Erich Honecker Facts
A German Communist Party leader, Erich Honecker (1912-1994) was instrumental in establishing a Communist government in East Germany after World War II (East Germany was reunited with West Germany in 1990). He became general secretary of the Communist Party in East Germany and head of the German Democratic Republic in 1971 until 1989.
Erich Honecker was born on August 25, 1912, to a working-class family in Neunkirchen, in the Saar province. He grew up in a strongly Communist milieu. His father was a militant coal miner who joined the Communist Party after it was founded in 1918. He spent his youth in Wiebelskirchen, which voted heavily for the Communists. Honecker joined the Communist Party's children's group in 1922 and its youth organization (KJVD) in 1926. His upbringing, youthful experiences, and early intellectual development convinced him that Communism was the solution to the troubles of the working class and that the Soviet Union (now Russia/The Commonwealth of Independent States) was the best friend of all Communist movements. Despite the imposition of a restrictive form of Communism upon Eastern Germany by the Soviet Union after 1945, Honecker never changed his mind about these two basic ideas. He gave his life to German communism.
Honecker finished high school in 1926. University study was out of the question for the son of a coal miner in those days, so he worked on a farm for two years. Returning to Wiebelskirchen, he became a roofer's apprentice. Honecker's most important work, however, was for the Communist Party, where his sober dedication and organizational skills were rewarded. In 1928 he became head of the local youth group. In 1930 the party offered him his only opportunity for formal study, at a party school in Moscow. By 1934 he was a member of the KJVD's central committee.
The Nazis outlawed the German Communist Party in 1933, but Honecker continued to fight against them. Because the Saar was separated from Germany by the Versailles Treaty of 1919, he could work there openly until a plebiscite in 1935 reunited it with Germany. When an acquaintance admired his courage in agitating against the Nazis despite certain reprisals after the plebiscite, Honecker replied it was simply his conviction, not any special courage. Forced to flee to France after the vote, he reentered Germany in the fall under a false passport to lead the illegal Communist youth organization in Berlin. The Gestapo arrested him in December 1935, and in 1937 he was sentenced to life imprisonment. He was freed by the Soviet Army in 1945.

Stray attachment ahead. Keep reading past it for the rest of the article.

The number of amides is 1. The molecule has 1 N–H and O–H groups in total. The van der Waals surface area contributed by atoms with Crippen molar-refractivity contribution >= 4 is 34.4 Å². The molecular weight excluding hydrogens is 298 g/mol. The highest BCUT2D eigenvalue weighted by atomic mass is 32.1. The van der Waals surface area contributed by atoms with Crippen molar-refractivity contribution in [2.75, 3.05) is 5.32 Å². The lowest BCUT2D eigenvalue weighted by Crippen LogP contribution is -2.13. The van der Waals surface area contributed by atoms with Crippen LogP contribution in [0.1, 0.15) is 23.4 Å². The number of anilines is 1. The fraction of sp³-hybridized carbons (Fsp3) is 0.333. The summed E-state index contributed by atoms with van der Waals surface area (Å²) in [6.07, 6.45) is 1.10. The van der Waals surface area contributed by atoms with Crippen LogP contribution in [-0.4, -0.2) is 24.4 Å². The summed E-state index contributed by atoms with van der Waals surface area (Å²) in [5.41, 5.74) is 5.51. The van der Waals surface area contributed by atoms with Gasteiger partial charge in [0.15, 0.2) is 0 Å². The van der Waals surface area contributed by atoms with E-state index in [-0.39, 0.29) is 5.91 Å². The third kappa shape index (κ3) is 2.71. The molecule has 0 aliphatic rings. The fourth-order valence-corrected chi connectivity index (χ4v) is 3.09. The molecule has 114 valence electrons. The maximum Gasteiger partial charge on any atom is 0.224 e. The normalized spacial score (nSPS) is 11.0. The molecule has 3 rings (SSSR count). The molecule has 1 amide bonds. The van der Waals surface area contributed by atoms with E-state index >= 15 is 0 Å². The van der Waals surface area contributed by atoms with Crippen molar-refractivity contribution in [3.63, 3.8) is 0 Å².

After the war Honecker participated enthusiastically in building a new state in eastern Germany according to the Soviet model of socialism. He held leadership positions beginning in 1946 and was one of those responsible for turning the ideas of German communism into a state run by one party, the Socialist Unity Party (SED), in which the leaders determine and satisfy the interests of the populations as they see fit. In 1950 he became a member of the SED's Central Committee. A co-founder of the Free German Youth, he headed that organization from 1946 to 1955. He spent 1955 and 1956 studying security issues in Moscow, returning to play an increasingly important role within the party. By 1960 he was a full member of the Politburo, with responsibility for security and military questions. When Walter Ulbricht resigned in 1971, the party elected Honecker its general secretary, effectively making him head of state.
Honecker's policies bore both similarities and differences to those of Ulbricht. The SED still dominated the government and continued to forbid public criticism of its policies. In the most spectacular example of this, during 1976 and 1977 many artists who had protested the party's restrictions on artistic freedom lost their citizenship and were forced to emigrate to the West. The German Democratic Republic (GDR) also remained closely tied to the Soviet Union: 70 percent of the GDR's trade in 1980, for example, was with the U.S.S.R. and its socialist allies. Although Honecker mentioned the advantages of superpower negotiations perhaps more than the Soviet leadership wished, he supported the Soviet Union publicly on every issue.